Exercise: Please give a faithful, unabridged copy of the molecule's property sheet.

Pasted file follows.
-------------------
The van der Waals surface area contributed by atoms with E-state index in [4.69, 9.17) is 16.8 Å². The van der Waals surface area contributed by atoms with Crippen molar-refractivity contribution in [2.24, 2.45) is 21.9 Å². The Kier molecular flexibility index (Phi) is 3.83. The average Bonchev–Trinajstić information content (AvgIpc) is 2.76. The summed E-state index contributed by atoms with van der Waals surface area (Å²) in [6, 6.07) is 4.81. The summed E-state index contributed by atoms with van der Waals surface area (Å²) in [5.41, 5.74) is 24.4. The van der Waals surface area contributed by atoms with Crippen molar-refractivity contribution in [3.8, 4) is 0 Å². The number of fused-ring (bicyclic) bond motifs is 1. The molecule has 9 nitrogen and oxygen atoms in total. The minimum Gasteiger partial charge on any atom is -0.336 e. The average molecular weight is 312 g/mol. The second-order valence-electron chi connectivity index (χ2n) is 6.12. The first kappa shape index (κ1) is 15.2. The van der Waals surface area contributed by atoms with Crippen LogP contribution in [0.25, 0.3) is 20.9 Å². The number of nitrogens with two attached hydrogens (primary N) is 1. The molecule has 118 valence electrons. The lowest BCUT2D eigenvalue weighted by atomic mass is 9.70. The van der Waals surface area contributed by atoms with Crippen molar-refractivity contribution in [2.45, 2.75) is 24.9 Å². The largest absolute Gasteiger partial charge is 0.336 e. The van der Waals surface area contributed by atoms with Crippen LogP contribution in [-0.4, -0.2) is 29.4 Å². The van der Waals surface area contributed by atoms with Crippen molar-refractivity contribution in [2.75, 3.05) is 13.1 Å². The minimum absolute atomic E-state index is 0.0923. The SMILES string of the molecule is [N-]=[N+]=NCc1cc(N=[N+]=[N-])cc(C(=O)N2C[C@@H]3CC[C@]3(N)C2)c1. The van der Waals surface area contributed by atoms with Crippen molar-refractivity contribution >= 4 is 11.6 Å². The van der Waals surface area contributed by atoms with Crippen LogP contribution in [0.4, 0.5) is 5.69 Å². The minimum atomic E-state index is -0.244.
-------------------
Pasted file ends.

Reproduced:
The van der Waals surface area contributed by atoms with E-state index in [4.69, 9.17) is 16.8 Å². The van der Waals surface area contributed by atoms with Crippen molar-refractivity contribution in [2.24, 2.45) is 21.9 Å². The Kier molecular flexibility index (Phi) is 3.83. The average Bonchev–Trinajstić information content (AvgIpc) is 2.76. The summed E-state index contributed by atoms with van der Waals surface area (Å²) in [6, 6.07) is 4.81. The summed E-state index contributed by atoms with van der Waals surface area (Å²) in [5.41, 5.74) is 24.4. The van der Waals surface area contributed by atoms with Crippen molar-refractivity contribution in [3.8, 4) is 0 Å². The number of fused-ring (bicyclic) bond motifs is 1. The molecule has 9 nitrogen and oxygen atoms in total. The minimum Gasteiger partial charge on any atom is -0.336 e. The average molecular weight is 312 g/mol. The second-order valence-electron chi connectivity index (χ2n) is 6.12. The first kappa shape index (κ1) is 15.2. The van der Waals surface area contributed by atoms with Crippen LogP contribution in [0.25, 0.3) is 20.9 Å². The number of nitrogens with two attached hydrogens (primary N) is 1. The molecule has 118 valence electrons. The lowest BCUT2D eigenvalue weighted by atomic mass is 9.70. The van der Waals surface area contributed by atoms with Crippen molar-refractivity contribution in [2.45, 2.75) is 24.9 Å². The largest absolute Gasteiger partial charge is 0.336 e. The van der Waals surface area contributed by atoms with Crippen LogP contribution in [-0.4, -0.2) is 29.4 Å². The van der Waals surface area contributed by atoms with Crippen molar-refractivity contribution in [2.75, 3.05) is 13.1 Å². The minimum absolute atomic E-state index is 0.0923. The SMILES string of the molecule is [N-]=[N+]=NCc1cc(N=[N+]=[N-])cc(C(=O)N2C[C@@H]3CC[C@]3(N)C2)c1. The van der Waals surface area contributed by atoms with Crippen molar-refractivity contribution >= 4 is 11.6 Å². The van der Waals surface area contributed by atoms with Crippen LogP contribution in [0.4, 0.5) is 5.69 Å². The minimum atomic E-state index is -0.244.